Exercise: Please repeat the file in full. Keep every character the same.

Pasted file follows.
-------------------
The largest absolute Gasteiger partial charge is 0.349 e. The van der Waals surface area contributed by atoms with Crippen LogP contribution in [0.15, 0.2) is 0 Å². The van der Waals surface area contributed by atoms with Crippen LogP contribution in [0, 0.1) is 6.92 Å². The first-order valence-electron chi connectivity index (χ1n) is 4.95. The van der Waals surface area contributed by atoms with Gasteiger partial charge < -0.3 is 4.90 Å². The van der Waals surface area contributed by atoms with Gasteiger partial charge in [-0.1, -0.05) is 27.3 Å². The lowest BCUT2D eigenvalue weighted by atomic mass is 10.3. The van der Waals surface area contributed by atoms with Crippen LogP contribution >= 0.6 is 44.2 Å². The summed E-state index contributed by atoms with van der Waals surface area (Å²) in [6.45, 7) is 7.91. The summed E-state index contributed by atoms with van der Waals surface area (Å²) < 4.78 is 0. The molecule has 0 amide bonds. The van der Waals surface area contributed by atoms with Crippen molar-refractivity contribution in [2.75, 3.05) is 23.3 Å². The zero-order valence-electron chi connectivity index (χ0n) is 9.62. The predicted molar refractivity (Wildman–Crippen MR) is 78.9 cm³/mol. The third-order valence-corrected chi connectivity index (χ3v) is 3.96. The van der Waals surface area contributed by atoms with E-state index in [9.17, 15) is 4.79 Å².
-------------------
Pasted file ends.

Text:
The largest absolute Gasteiger partial charge is 0.349 e. The van der Waals surface area contributed by atoms with Crippen LogP contribution in [0.15, 0.2) is 0 Å². The van der Waals surface area contributed by atoms with Crippen LogP contribution in [0, 0.1) is 6.92 Å². The first-order valence-electron chi connectivity index (χ1n) is 4.95. The van der Waals surface area contributed by atoms with Gasteiger partial charge < -0.3 is 4.90 Å². The van der Waals surface area contributed by atoms with Gasteiger partial charge in [-0.1, -0.05) is 27.3 Å². The lowest BCUT2D eigenvalue weighted by atomic mass is 10.3. The van der Waals surface area contributed by atoms with Crippen LogP contribution >= 0.6 is 44.2 Å². The summed E-state index contributed by atoms with van der Waals surface area (Å²) in [6.45, 7) is 7.91. The summed E-state index contributed by atoms with van der Waals surface area (Å²) < 4.78 is 0. The molecule has 0 amide bonds. The van der Waals surface area contributed by atoms with Crippen molar-refractivity contribution in [2.75, 3.05) is 23.3 Å². The zero-order valence-electron chi connectivity index (χ0n) is 9.62. The predicted molar refractivity (Wildman–Crippen MR) is 78.9 cm³/mol. The third-order valence-corrected chi connectivity index (χ3v) is 3.96. The van der Waals surface area contributed by atoms with E-state index in [9.17, 15) is 4.79 Å².